Two Tribes, developer of the Toki Tori series, announced today that it will be “retiring” from game development following the release of its final title, the frenetic shoot-’em-up Rive.
According to the studio, the reason it will be ceasing game development is because the industry has changed radically in the developer’s fifteen year existence. In particular, Two Tribes cites increased competition due to the proliferation of games and the “race to the bottom” pricing mentality as some of the reasons it no longer feels able to compete in the industry.
You can read the developer’s full statement below:
So what happened?
The industry changed a lot since we started in 2000. Back then, there were maybe a dozen game developers here in The Netherlands. It was extremely difficult to enter the global games industry, as you needed to have a track record and experience. Even if you took a shot, you still had to secure backing from a publisher, since the only way to reach gamers was through physical distribution.
The technological bar was also set very high, as there were no middleware engines available. There were severe hardware limitations and most of today’s sophisticated design tools were non-existent. You basically had to make everything yourself. We felt comfortable working in such an environment, and we actually still cling to this DIY mentality.
The big change happened around 2008, when new technologies and tools allowed developers to make games way more easily and faster. Suddenly, because of digital distribution, small developers were able to create and publish their own games without the help of big publishers. Initially this was great for us, as we were one of the first developers to enter the Steam, WiiWare and iOS markets. Business was good. We were on the shortlists of companies like Nintendo and Valve.
But the situation didn’t last. While we were working on Toki Tori 2+ for two years, the industry was changing without us realizing it. The market was flooded with games by developers from all around the world. Game development schools were erected, and every year thousands of students tried their luck under increasingly difficult conditions. With game changers such as the Humble Bundle, the ever-continuing race to the bottom and a growing focus on free-to-play games, it became tough for a game to even hit the break-even point.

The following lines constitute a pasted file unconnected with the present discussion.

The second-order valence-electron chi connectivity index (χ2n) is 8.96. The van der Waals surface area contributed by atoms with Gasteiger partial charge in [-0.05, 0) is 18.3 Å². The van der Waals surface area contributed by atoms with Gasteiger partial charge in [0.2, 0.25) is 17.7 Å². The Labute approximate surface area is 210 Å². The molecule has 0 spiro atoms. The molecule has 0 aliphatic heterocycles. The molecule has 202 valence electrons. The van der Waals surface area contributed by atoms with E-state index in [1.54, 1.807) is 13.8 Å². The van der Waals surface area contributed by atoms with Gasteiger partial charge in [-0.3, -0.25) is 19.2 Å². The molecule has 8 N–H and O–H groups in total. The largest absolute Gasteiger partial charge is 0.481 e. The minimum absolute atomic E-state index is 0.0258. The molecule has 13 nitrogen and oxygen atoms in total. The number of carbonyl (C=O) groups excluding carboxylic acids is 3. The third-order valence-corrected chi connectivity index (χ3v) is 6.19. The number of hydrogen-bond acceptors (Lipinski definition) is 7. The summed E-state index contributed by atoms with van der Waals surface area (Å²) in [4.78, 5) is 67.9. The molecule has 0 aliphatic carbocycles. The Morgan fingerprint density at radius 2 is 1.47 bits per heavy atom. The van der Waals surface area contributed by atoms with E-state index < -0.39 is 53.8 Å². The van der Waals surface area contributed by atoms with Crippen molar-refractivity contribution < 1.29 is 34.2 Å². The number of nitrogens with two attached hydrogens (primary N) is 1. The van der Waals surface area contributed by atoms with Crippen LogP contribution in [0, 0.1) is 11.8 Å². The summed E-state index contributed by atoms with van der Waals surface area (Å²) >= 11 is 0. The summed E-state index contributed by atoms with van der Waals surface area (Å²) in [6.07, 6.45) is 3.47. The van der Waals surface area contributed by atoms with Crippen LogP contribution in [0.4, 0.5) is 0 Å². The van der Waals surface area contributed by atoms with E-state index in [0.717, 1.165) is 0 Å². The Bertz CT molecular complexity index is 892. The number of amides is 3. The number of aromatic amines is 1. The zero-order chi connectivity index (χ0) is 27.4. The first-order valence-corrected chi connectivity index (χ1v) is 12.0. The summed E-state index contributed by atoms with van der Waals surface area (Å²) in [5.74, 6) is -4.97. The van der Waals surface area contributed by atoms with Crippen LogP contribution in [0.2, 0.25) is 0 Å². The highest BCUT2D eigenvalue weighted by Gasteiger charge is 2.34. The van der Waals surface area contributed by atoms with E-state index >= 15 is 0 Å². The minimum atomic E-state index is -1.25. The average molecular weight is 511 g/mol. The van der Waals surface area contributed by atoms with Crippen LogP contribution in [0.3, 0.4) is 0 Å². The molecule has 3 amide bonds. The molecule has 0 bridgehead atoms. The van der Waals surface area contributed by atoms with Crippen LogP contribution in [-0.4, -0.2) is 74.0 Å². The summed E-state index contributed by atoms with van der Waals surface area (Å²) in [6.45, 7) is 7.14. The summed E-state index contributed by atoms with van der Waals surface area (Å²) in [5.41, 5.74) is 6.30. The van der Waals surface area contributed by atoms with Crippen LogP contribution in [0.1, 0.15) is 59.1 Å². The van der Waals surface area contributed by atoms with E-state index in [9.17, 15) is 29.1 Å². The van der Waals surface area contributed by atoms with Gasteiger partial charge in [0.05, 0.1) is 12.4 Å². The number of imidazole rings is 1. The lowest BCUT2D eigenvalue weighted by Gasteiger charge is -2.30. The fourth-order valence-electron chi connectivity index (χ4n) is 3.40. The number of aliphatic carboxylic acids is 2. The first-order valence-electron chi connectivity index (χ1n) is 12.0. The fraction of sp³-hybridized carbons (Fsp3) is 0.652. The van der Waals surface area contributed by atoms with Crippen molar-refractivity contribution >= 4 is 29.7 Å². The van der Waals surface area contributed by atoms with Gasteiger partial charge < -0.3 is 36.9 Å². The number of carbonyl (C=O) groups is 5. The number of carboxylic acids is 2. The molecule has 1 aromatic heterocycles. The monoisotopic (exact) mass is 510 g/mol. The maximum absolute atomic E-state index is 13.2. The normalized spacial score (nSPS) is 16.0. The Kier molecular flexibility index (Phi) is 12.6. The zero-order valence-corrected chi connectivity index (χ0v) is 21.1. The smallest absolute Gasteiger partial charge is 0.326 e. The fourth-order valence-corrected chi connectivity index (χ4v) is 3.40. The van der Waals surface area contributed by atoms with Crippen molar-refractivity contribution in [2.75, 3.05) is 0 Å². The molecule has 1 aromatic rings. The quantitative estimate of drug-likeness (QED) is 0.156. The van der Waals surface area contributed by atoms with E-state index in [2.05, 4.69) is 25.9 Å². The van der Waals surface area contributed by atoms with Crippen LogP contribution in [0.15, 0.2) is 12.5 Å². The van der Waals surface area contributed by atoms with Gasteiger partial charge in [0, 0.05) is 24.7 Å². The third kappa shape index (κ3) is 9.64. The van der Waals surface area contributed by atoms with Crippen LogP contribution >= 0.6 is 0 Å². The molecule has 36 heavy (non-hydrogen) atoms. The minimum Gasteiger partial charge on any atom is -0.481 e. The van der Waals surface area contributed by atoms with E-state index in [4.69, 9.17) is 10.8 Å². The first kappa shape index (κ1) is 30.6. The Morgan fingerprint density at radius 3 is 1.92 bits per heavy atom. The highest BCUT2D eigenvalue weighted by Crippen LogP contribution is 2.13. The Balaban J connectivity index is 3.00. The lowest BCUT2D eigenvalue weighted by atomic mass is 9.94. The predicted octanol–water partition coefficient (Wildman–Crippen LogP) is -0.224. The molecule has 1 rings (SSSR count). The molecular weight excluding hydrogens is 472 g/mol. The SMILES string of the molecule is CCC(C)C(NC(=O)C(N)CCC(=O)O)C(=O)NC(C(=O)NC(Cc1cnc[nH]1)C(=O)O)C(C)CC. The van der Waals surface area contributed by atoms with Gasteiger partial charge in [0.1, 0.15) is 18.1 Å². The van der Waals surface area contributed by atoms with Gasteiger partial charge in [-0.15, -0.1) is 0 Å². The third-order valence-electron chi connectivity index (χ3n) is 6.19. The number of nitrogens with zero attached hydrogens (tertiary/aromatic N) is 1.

The industry had moved on and we were still stuck in the past. We learned this the hard way, when most of our employees needed to be laid off in 2013. But it would be too easy to solely blame the industry. Perhaps it would be better to blame it on dinosaurs!
As said, we’ve been working in the games industry since early 2000, making us dinosaurs, old farts, grandfathers or whatever you want to call us. This is great, because we’ve got a lot experience, but it also means that we act like a typical grandfather: slow and totally unaware of what is hot and what is not. Don’t get us wrong: we absolutely love making games, and we strongly feel that we’re good at making them. However, ask us anything about new industry developments, and often a big question mark will appear above our heads.
For example, we are used to working with our own proprietary engine. It’s technology that works great for us, but is by no means competitive with tools like Unity or the Unreal Engine. And then there are monetization strategies like free-to-play. We only know, and feel comfortable working with, the traditional model of full-priced games. The same goes for marketing: we know how to make a decent trailer and send out a press release… but have no clue how to get traction on YouTube and Twitch.
Long story short (grandfathers like to digress!): when running a company, you need to be on top of your game, not just in terms of the product you’re making, but business-wise too. And we just aren’t on top of the games business anymore. Therefore, it makes sense to focus our attention elsewhere, perhaps even outside the games industry. We simply don’t know yet; but we do know that RIVE is going to be our parting gift to you and we’re making damn sure it’s going to be an awesome one!
Stay tuned for the release in September 2016!
This is certainly disheartening news, as Two Tribes has been a consistent presence on Nintendo consoles, and its two Toki Tori titles are some of the best puzzle-platformers on their respective platforms. At the very least, Rive is shaping up to be an epic swansong for the developer.
What do you think about Two Tribes’ retirement? Have you played either of the studio’s Toki Tori titles? And are you looking forward to Rive? Let us know in the comments!
Source: Two Tribes